Rockfish season fails to produce bountiful catch


May 29, 1991|By PETER BAKER

The spring trophy season for rockfish closed at 8 p.m. Monday, but there is a feeling among some tackle dealers and charter-boat operators that, in terms of successful fishing, it might as well have closed before it opened.

But then, no one said it was going to be easy.

According to a telephone survey of 30 sites designated as check-in stations for rockfish 36 inches and longer, 142 trophies were caught and registered. The catch total does not include fish taken from charter boats that did not operate from central locations or catches made Monday and checked in after noon yesterday.

Department of Natural Resources figures through Friday indicated that fewer than 100 trophy fish had been checked in.

The spring season was set for large rockfish (striped bass) that come into the Chesapeake Bay each spring to spawn in the upper bay and its tributaries. Fishing for stripers was limited to daylight hours in the main bay from the Bay Bridge south.

"I think that with the warmer spring, the big fish got in, spawned and got out early," said Roger Dye of Sportsman Service Center in Chester. "I criticize the DNR a lot, but I think they had good intentions with this season."

Several people interviewed said the fishing was best early in the season -- and perhaps best of all before the season began. Their opinions seem to back up Dye's feeling that the big fish were out early this year.

"A lot of my customers are local, but they were all headed down to the bay," said Larry Smith of Fulton Station Outdoor Sports in Howard County. "The reports I get are that the fishing was best for the big ones right before the season or on the first weekend. But even so, I think DNR set it up perfect."

At Anglers Sports Center, a mile or two from Sandy Point State Park and the Bay Bridge, seven trophies were registered the first weekend and none afterward.

However, plenty of fish between 28 and 32 inches were caught, which might be an indication of better things next year -- both for businesses and for fishermen.

"The season really helped out business a lot," Shaker Black at Rod-n-Reel Docks in Chesapeake Beach said yesterday. "Now that it is over, you can really tell the difference. Last Monday [May 20], we had 12 boats out. Today we have three."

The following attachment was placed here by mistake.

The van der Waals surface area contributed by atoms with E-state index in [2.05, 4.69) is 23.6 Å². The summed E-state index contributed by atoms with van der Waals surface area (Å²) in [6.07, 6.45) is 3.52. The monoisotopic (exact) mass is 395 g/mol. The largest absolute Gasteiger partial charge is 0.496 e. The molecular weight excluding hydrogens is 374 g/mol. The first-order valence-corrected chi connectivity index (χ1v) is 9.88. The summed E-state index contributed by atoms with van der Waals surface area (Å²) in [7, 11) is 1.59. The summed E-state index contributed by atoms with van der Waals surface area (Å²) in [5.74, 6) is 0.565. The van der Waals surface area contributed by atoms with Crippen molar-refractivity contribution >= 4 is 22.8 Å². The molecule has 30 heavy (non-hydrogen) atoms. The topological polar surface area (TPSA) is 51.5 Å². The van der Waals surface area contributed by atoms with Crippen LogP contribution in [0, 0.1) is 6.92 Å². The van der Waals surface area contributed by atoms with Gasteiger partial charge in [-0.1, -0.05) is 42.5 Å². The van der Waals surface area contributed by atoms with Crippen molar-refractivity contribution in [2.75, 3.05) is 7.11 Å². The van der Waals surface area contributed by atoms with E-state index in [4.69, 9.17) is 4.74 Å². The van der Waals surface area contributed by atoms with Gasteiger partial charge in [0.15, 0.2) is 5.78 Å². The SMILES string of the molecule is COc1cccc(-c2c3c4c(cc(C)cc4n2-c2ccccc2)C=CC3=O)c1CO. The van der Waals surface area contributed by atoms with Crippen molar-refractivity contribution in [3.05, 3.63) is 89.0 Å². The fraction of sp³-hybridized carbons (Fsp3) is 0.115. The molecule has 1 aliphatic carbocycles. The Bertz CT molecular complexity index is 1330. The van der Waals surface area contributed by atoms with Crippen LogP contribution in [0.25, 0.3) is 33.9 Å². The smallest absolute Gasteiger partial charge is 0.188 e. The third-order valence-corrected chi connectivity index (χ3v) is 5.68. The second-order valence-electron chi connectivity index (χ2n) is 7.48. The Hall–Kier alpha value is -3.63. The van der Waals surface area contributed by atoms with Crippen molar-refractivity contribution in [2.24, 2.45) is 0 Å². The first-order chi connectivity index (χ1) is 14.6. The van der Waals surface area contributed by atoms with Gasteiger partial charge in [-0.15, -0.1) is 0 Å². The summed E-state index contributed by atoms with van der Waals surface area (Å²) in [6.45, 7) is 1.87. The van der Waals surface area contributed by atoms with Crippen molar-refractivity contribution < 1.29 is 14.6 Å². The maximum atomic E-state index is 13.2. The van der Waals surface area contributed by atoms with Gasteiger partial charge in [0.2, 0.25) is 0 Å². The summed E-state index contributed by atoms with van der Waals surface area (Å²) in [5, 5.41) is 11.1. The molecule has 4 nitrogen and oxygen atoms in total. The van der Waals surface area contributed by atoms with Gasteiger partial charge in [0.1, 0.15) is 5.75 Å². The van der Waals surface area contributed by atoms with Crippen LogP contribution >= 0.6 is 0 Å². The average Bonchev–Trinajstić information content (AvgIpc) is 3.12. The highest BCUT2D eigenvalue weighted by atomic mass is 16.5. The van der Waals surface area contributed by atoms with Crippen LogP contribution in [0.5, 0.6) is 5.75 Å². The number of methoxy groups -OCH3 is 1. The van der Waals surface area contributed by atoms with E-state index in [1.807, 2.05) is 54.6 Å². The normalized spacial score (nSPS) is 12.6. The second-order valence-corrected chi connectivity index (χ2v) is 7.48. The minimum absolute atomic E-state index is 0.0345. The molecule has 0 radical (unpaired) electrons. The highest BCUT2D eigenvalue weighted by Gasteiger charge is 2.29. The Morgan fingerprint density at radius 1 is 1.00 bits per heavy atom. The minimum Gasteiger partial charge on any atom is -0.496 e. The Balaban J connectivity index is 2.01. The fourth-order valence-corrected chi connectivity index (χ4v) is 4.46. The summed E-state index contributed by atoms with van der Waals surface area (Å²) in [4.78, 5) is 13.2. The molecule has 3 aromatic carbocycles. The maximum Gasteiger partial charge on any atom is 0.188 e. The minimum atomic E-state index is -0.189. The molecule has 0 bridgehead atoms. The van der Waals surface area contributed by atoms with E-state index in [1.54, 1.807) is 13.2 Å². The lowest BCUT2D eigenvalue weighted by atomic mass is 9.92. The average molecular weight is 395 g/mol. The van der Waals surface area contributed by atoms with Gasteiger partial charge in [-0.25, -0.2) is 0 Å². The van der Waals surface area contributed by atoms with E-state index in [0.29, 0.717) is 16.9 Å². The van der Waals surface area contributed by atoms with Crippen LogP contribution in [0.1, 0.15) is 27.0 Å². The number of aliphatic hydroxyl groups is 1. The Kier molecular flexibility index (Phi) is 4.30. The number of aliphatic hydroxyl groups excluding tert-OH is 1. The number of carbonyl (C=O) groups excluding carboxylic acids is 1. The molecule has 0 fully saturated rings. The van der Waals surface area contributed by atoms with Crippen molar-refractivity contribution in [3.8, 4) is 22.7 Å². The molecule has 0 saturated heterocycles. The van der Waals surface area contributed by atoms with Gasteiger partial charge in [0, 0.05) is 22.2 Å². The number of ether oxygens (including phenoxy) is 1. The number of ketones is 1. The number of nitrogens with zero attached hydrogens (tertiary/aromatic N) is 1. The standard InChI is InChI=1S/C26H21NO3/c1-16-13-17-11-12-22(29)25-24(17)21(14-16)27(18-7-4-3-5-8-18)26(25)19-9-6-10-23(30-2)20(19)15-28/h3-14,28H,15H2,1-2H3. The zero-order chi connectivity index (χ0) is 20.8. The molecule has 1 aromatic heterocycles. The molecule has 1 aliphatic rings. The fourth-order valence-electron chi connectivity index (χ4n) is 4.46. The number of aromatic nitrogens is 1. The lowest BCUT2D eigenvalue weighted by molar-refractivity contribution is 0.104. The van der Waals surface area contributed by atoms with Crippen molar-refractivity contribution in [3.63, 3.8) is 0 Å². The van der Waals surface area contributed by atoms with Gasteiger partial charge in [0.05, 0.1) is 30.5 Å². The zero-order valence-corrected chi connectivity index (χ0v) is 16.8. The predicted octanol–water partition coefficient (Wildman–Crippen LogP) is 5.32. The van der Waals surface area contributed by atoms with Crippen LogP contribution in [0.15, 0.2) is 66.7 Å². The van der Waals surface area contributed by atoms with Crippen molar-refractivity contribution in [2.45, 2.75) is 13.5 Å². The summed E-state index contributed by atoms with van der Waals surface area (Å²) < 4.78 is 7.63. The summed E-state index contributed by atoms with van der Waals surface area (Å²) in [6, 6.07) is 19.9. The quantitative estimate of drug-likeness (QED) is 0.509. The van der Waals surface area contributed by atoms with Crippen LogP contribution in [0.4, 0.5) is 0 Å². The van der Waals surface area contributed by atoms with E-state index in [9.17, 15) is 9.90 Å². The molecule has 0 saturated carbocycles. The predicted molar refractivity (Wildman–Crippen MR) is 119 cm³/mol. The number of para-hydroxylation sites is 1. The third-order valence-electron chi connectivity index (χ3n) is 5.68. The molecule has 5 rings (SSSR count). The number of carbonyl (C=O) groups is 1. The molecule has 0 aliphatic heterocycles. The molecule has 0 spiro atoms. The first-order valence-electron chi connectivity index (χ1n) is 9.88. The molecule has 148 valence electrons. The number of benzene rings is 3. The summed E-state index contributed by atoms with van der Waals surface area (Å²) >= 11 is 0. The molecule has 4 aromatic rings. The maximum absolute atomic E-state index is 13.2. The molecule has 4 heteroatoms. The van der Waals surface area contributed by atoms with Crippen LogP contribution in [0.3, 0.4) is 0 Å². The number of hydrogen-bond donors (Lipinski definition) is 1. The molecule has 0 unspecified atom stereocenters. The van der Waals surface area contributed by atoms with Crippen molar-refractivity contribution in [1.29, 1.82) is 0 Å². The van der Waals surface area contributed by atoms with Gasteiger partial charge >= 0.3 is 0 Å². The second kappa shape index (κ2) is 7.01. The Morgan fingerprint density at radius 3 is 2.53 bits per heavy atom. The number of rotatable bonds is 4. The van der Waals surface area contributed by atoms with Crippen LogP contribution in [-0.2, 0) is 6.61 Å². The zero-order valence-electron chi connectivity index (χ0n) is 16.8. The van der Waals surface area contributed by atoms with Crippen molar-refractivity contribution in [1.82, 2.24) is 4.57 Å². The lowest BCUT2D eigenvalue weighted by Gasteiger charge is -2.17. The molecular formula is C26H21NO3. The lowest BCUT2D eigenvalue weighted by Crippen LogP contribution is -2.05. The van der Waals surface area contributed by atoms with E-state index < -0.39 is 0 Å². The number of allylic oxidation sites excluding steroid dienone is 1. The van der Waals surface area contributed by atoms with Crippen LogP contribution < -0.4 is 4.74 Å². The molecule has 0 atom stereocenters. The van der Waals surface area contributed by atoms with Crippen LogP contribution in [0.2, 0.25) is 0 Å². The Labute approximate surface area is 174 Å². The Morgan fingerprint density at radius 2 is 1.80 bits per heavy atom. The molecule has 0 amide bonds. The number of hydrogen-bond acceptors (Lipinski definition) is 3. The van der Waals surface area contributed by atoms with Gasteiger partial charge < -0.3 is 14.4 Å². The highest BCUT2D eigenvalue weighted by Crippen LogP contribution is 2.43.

Darrell Noys at the Bay Pro Shop in Chesapeake Beach said the season was a tremendous boost to business. "It was just what we needed to get back on track after a couple of really bad years," he said.

On Tilghman Island, at Harrison's Chesapeake House, Buddy Harrison agreed but said: "It really wasn't my cup of tea. My proposal [to the Striped Bass Advisory Board] was a 28-inch minimum and a limit if three fish per boat, which would let people go out and get them, get back and still have a few fillets to take home.

"You can't learn it [fisheries management] all from a book. You learn it from 40 years out on the water. And even in the 1960s, when there were plenty of rockfish, there weren't that many over 36 inches."


Rockfish season is over, but black drum have moved in at the Stone Rock, and catches of 60 pounds and larger have been reported. . . . In the lower bay, there are still scattered catches of blues upward of 15 pounds, but many smaller blues are moving in. . . . Skate, spot and black sea bass also moving into the lower bay.


The boat-launch ramp at Lapidum on the Susquehanna River is scheduled to be completed within four weeks, said Robert Ellsworth, chief of the project planning and development division of the Waterway Improvement Program. Ellsworth said the project will provide a new, two-lane ramp, bathrooms and a picnic area.

Baltimore Sun Articles
Please note the green-lined linked article text has been applied commercially without any involvement from our newsroom editors, reporters or any other editorial staff.